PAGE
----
Here's What Happens When You Put Your Mortgage Into Forbearance

Most people sign a mortgage with every intention of paying that loan back. But sometimes, things happen.

You might lose your job and struggle to get another. Or, you might get sick or hurt and be forced to take a break from working as a result. 

When financial hardship strikes, paying your bills can be tough. But if you don’t make your mortgage payments, you’ll put yourself at risk of foreclosure. That could mean losing your home and seeing your credit score take a massive dive.

A better alternative to foreclosure could be mortgage forbearance. But it’s important to understand exactly what you’re signing up for.

How mortgage forbearance works

When you put your mortgage into forbearance, you’re basically let off the hook from making payments during a specified period. Failing to make those payments won’t put you at risk of foreclosure because yourmortgage lender has agreed to let your loan go into forbearance.

To be clear, though, the payments you don’t have to make during your forbearance period aren’t excused. Rather, they’re deferred, and you’ll have to make them later on. In some cases, you might even have to make up all the payments you missed while your loan was in forbearance as soon as that period is up. 

More: Check out our picks for the best mortgage lenders

The pros and cons of forbearance

Forbearance could help you avoid losing your home to foreclosure at a time when you can’t make payments. That’s the upside. But there are some downsides you should know about.

First, in some cases, you might have to make up all of your missed payments during forbearance as a single lump sum. The exact terms of a forbearance agreement can vary from one lender to another, though, so that won’t automatically be the case. 

Another thing you should know is that interest on your mortgage will generally continue to accrue while your home loan is in forbearance. So even if you get plenty of time to make up those missed payments, you should expect to continue racking up interest.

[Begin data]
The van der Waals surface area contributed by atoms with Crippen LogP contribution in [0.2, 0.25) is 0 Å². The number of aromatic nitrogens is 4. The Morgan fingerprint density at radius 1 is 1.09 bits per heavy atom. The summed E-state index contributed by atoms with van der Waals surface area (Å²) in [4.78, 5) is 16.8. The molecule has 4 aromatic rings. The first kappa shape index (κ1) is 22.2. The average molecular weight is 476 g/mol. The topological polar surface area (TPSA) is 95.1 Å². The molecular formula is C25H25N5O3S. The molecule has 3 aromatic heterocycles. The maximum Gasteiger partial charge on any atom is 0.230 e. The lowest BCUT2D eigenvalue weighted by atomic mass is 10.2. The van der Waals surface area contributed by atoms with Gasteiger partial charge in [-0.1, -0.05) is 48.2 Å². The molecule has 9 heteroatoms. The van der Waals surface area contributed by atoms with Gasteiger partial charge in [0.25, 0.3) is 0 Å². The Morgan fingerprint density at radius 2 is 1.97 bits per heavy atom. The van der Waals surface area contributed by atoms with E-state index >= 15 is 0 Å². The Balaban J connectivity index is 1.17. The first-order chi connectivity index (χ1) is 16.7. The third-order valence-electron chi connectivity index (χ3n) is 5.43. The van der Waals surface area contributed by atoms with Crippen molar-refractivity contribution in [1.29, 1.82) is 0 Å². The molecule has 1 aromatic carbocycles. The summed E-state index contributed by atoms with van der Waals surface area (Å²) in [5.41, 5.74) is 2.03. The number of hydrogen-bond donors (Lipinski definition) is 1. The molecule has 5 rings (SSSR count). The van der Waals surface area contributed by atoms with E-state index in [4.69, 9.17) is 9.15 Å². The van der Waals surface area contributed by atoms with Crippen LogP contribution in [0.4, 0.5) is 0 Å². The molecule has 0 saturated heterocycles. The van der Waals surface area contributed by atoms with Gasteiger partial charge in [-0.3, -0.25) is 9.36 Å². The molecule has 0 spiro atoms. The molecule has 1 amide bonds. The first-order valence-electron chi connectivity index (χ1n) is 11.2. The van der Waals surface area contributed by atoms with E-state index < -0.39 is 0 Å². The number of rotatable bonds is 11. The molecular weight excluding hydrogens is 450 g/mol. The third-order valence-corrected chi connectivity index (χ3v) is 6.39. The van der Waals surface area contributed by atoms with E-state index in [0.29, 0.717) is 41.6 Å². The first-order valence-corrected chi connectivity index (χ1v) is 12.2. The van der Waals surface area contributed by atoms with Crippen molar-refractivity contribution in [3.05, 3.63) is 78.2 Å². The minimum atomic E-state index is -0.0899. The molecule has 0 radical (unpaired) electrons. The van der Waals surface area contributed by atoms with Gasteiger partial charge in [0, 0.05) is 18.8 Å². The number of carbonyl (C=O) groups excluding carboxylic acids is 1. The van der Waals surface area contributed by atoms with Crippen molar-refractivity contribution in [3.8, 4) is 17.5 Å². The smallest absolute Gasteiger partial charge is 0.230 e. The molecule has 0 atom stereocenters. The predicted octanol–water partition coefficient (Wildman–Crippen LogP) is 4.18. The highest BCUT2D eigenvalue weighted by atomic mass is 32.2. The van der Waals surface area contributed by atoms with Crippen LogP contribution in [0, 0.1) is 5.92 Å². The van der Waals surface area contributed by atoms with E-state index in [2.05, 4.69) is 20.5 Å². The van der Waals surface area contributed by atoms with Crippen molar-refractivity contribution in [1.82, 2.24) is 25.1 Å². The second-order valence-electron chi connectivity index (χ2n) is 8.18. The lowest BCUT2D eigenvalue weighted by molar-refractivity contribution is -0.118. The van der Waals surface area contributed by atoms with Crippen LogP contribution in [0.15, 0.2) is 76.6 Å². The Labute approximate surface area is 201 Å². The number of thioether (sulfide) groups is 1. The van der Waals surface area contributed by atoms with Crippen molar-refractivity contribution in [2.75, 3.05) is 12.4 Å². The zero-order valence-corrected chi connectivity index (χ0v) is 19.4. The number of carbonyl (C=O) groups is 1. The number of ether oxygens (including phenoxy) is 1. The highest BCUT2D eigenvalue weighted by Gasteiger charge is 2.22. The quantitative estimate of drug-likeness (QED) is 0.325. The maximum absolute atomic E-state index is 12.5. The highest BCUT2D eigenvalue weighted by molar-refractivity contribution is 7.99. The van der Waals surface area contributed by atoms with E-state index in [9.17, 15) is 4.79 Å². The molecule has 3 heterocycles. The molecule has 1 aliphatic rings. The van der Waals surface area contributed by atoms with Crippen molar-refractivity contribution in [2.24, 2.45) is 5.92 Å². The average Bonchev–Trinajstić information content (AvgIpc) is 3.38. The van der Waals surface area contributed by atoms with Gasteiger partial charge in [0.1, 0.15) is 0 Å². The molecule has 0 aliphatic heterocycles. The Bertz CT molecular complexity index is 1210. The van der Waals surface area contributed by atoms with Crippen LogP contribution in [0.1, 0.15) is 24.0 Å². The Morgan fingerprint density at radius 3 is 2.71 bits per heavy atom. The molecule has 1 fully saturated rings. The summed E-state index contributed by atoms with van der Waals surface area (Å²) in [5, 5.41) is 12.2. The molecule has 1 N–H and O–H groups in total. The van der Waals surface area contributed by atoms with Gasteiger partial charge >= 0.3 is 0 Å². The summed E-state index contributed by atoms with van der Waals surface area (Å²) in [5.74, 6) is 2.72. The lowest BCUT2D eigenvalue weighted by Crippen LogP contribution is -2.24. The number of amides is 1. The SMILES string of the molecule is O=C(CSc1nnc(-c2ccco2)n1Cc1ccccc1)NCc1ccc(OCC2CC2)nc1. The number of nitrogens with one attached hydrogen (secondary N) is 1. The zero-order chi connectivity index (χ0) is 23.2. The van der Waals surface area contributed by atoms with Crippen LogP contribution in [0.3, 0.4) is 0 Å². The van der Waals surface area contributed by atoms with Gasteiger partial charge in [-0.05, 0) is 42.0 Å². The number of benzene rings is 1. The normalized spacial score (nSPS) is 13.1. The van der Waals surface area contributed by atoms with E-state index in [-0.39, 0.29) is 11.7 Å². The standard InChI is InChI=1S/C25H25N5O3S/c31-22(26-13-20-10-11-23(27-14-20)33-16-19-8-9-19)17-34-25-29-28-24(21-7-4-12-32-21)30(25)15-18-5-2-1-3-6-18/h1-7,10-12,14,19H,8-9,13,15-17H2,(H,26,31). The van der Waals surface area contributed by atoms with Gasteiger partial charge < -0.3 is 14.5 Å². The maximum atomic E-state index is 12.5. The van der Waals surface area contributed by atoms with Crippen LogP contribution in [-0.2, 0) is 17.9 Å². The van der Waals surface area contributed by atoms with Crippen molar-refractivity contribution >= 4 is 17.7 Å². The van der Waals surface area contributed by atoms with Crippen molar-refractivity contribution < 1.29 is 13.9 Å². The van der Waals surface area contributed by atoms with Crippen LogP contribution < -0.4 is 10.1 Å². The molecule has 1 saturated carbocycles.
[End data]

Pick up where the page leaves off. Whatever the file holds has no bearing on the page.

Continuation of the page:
Also, mortgage lenders have the right to report your forbearance to the credit bureaus. And if yours does, your credit score might take a hit.

However, that hit might pale in comparison to the damage a foreclosure has the potential to cause. A foreclosure will generally stay on your credit report for seven years, and it can serve as a major black mark during that time. So from a credit reporting standpoint, forbearance is a much better option. 

Do you need to put your loan into forbearance?

When you’re experiencing financial difficulties, you may be inclined to ask to put your mortgage into forbearance. But it could pay to look at loan modification as an alternative to forbearance.

With loan modification, you change the terms of your mortgage rather than pause payments on it. Your lender might agree to loan modification if you can show that your income has declined, or that your financial situation has changed for the worse. And from there, your lender might change the terms of your loan so that instead of having to make a $1,000 monthly payment, you’re only on the hook for $600 (but for a longer period than your original mortgage term).

To be clear, under loan modification, you won’t have a portion of your mortgage forgiven (just like forbearance doesn’t forgive the payments you miss). But it might be a better bet because you’re not pausing payments you’ll have to make up later on. And it could be a better option from a credit reporting standpoint. 

All told, mortgage forbearance could be a lifeline when your financial situation worsens suddenly. But if you’re going to go this route, make sure you fully understand the terms of your forbearance agreement so there are no unpleasant surprises. 

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